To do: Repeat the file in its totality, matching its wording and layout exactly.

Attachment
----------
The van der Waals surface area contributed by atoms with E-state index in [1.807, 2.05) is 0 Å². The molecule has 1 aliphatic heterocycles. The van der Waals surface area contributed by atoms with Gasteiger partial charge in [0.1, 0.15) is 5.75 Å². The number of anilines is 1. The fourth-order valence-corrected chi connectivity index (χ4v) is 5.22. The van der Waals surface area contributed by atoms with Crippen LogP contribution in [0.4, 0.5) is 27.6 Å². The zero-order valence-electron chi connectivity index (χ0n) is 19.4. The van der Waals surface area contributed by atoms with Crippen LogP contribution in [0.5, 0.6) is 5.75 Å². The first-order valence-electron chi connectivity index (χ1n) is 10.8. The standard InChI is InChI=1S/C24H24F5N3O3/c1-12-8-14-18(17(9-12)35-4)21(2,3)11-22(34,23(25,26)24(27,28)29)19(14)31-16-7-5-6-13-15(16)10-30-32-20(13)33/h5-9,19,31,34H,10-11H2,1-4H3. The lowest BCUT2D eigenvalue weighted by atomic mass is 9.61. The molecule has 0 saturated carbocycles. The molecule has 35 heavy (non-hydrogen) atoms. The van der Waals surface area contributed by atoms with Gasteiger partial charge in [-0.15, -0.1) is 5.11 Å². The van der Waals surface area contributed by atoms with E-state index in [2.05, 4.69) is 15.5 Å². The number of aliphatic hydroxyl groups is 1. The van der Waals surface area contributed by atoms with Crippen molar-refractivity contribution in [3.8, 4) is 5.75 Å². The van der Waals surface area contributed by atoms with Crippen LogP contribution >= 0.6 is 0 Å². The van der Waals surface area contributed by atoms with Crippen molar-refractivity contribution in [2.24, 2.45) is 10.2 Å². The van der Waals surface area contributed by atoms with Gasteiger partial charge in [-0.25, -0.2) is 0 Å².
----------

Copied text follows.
The van der Waals surface area contributed by atoms with E-state index in [1.807, 2.05) is 0 Å². The molecule has 1 aliphatic heterocycles. The van der Waals surface area contributed by atoms with Gasteiger partial charge in [0.1, 0.15) is 5.75 Å². The number of anilines is 1. The fourth-order valence-corrected chi connectivity index (χ4v) is 5.22. The van der Waals surface area contributed by atoms with Crippen LogP contribution in [0.4, 0.5) is 27.6 Å². The zero-order valence-electron chi connectivity index (χ0n) is 19.4. The van der Waals surface area contributed by atoms with Crippen LogP contribution in [0.5, 0.6) is 5.75 Å². The first-order valence-electron chi connectivity index (χ1n) is 10.8. The standard InChI is InChI=1S/C24H24F5N3O3/c1-12-8-14-18(17(9-12)35-4)21(2,3)11-22(34,23(25,26)24(27,28)29)19(14)31-16-7-5-6-13-15(16)10-30-32-20(13)33/h5-9,19,31,34H,10-11H2,1-4H3. The lowest BCUT2D eigenvalue weighted by atomic mass is 9.61. The molecule has 0 saturated carbocycles. The molecule has 35 heavy (non-hydrogen) atoms. The van der Waals surface area contributed by atoms with Gasteiger partial charge in [-0.15, -0.1) is 5.11 Å². The van der Waals surface area contributed by atoms with E-state index in [2.05, 4.69) is 15.5 Å². The number of aliphatic hydroxyl groups is 1. The van der Waals surface area contributed by atoms with Crippen molar-refractivity contribution in [3.8, 4) is 5.75 Å². The van der Waals surface area contributed by atoms with Crippen LogP contribution >= 0.6 is 0 Å². The van der Waals surface area contributed by atoms with Crippen molar-refractivity contribution in [2.24, 2.45) is 10.2 Å². The van der Waals surface area contributed by atoms with Gasteiger partial charge in [-0.25, -0.2) is 0 Å².